A diamond is how coal reacts under pressure.

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post #11 of 21 Old 11-27-2019, 10:05 AM
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I think if you're good at it, and you put the effort into it, you can make money doing it, whether or not you buy a Eureka package.

What I would do is first try it on my own.
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post #12 of 21 Old 11-27-2019, 10:17 AM
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If you are planning to sell this stuff out of your garage, expect garage sale prices.
Also, are you far enough away from your neighbors that they wont complain about loud machinery
Is your home/garage sitting on 'commercial property' zoning.
Have you gone around to places that sell similar items and see how much they charge? If so, do you casually drive by from time to time to see haw fast this stuff is moving?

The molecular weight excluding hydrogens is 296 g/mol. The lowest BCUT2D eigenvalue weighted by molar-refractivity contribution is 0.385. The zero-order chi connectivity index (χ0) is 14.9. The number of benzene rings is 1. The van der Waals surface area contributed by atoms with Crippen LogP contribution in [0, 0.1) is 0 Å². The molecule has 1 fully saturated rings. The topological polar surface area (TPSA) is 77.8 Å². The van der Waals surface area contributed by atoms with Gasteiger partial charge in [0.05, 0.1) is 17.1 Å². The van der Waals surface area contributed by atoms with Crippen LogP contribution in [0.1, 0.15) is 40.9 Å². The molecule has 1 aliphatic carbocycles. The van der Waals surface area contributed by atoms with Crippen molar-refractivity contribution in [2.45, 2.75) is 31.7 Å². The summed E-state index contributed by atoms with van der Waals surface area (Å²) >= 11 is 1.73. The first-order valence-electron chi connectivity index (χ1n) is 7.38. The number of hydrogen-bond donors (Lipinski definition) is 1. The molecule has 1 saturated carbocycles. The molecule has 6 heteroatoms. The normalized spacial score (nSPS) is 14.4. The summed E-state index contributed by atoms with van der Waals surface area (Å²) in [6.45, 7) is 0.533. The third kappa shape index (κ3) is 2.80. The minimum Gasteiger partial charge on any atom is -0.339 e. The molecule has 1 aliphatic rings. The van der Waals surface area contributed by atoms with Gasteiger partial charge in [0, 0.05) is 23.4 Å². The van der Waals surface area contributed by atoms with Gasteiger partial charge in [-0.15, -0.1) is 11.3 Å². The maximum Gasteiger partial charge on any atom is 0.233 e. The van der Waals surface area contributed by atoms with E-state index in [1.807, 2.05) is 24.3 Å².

Will you have to rent/lease commercial property to build/display/sell your merchandise?
Are you going to sell your merchandise to a retailer who will give you less than 50 cents on a dollar?
If you want to build on a decent scale, you will need to hire people to help build, clean-up, help move, pack and ship, etc
Will they supply you with a verifiable list of other similar business franchises they have sold where you can actually visit these operations and meet the owners face to face on their location
My final question is: why would you even consider a franchise on a labor intensive woodworking business?


Lots to consider here.
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post #13 of 21 Old 11-27-2019, 11:01 AM Thread Starter